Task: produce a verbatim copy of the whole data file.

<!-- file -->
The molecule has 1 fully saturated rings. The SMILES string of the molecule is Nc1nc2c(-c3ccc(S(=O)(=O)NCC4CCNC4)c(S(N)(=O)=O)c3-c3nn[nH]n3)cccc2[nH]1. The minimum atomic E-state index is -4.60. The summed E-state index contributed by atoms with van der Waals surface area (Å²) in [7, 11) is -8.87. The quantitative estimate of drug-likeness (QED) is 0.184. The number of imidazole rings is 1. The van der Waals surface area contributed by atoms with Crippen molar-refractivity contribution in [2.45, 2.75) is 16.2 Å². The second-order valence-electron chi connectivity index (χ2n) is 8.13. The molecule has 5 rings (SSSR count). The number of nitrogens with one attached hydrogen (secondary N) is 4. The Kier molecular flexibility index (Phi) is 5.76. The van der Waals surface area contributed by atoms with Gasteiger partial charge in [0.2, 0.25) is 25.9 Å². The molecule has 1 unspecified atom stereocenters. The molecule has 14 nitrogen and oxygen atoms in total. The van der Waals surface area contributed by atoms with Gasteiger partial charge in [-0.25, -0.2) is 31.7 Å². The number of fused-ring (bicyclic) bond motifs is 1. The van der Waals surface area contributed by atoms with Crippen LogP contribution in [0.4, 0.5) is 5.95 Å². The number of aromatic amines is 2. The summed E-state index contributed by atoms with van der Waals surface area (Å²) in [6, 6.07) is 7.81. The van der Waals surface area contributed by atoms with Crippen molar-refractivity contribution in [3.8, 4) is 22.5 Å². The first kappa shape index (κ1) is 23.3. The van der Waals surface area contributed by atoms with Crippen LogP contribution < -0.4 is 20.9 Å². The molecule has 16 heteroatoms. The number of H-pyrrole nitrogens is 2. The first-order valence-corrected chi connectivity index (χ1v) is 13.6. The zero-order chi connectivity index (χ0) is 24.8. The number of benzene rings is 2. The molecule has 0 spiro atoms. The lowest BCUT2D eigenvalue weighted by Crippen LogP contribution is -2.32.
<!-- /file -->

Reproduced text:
The molecule has 1 fully saturated rings. The SMILES string of the molecule is Nc1nc2c(-c3ccc(S(=O)(=O)NCC4CCNC4)c(S(N)(=O)=O)c3-c3nn[nH]n3)cccc2[nH]1. The minimum atomic E-state index is -4.60. The summed E-state index contributed by atoms with van der Waals surface area (Å²) in [7, 11) is -8.87. The quantitative estimate of drug-likeness (QED) is 0.184. The number of imidazole rings is 1. The van der Waals surface area contributed by atoms with Crippen molar-refractivity contribution in [2.45, 2.75) is 16.2 Å². The second-order valence-electron chi connectivity index (χ2n) is 8.13. The molecule has 5 rings (SSSR count). The number of nitrogens with one attached hydrogen (secondary N) is 4. The Kier molecular flexibility index (Phi) is 5.76. The van der Waals surface area contributed by atoms with Gasteiger partial charge in [0.2, 0.25) is 25.9 Å². The molecule has 1 unspecified atom stereocenters. The molecule has 14 nitrogen and oxygen atoms in total. The van der Waals surface area contributed by atoms with Gasteiger partial charge in [-0.25, -0.2) is 31.7 Å². The number of fused-ring (bicyclic) bond motifs is 1. The van der Waals surface area contributed by atoms with Crippen LogP contribution in [0.4, 0.5) is 5.95 Å². The number of aromatic amines is 2. The summed E-state index contributed by atoms with van der Waals surface area (Å²) in [6, 6.07) is 7.81. The van der Waals surface area contributed by atoms with Crippen molar-refractivity contribution in [3.8, 4) is 22.5 Å². The first kappa shape index (κ1) is 23.3. The van der Waals surface area contributed by atoms with Crippen LogP contribution < -0.4 is 20.9 Å². The molecule has 16 heteroatoms. The number of H-pyrrole nitrogens is 2. The first-order valence-corrected chi connectivity index (χ1v) is 13.6. The zero-order chi connectivity index (χ0) is 24.8. The number of benzene rings is 2. The molecule has 0 spiro atoms. The lowest BCUT2D eigenvalue weighted by Crippen LogP contribution is -2.32.